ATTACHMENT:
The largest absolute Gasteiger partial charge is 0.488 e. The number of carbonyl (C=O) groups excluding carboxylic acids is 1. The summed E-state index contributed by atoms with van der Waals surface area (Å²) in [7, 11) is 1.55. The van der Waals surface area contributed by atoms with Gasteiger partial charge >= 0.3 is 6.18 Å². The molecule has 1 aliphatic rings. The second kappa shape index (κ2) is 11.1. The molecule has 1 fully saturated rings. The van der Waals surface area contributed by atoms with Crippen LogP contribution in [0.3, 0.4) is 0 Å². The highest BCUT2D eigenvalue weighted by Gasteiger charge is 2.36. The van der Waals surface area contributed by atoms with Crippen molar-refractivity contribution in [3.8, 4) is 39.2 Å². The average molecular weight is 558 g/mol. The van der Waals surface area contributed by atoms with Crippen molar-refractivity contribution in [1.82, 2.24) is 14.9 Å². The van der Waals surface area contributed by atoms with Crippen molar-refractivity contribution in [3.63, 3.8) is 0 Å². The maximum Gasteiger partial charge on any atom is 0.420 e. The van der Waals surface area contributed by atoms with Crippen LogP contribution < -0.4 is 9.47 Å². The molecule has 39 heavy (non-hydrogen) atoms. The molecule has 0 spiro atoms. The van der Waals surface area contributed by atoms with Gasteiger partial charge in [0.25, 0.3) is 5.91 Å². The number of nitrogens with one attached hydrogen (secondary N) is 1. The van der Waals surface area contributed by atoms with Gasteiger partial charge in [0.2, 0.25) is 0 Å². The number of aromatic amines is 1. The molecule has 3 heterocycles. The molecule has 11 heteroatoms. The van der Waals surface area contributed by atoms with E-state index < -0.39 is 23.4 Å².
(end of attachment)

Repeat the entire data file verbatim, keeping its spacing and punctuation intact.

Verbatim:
The largest absolute Gasteiger partial charge is 0.488 e. The number of carbonyl (C=O) groups excluding carboxylic acids is 1. The summed E-state index contributed by atoms with van der Waals surface area (Å²) in [7, 11) is 1.55. The van der Waals surface area contributed by atoms with Gasteiger partial charge >= 0.3 is 6.18 Å². The molecule has 1 aliphatic rings. The second kappa shape index (κ2) is 11.1. The molecule has 1 fully saturated rings. The van der Waals surface area contributed by atoms with Crippen LogP contribution in [0.3, 0.4) is 0 Å². The highest BCUT2D eigenvalue weighted by Gasteiger charge is 2.36. The van der Waals surface area contributed by atoms with Crippen molar-refractivity contribution in [3.8, 4) is 39.2 Å². The average molecular weight is 558 g/mol. The van der Waals surface area contributed by atoms with Crippen molar-refractivity contribution in [1.82, 2.24) is 14.9 Å². The van der Waals surface area contributed by atoms with Crippen molar-refractivity contribution in [3.63, 3.8) is 0 Å². The maximum Gasteiger partial charge on any atom is 0.420 e. The van der Waals surface area contributed by atoms with Crippen LogP contribution < -0.4 is 9.47 Å². The molecule has 39 heavy (non-hydrogen) atoms. The molecule has 0 spiro atoms. The van der Waals surface area contributed by atoms with Gasteiger partial charge in [0.25, 0.3) is 5.91 Å². The number of nitrogens with one attached hydrogen (secondary N) is 1. The van der Waals surface area contributed by atoms with Gasteiger partial charge in [0.2, 0.25) is 0 Å². The number of aromatic amines is 1. The molecule has 3 heterocycles. The molecule has 11 heteroatoms. The van der Waals surface area contributed by atoms with E-state index < -0.39 is 23.4 Å².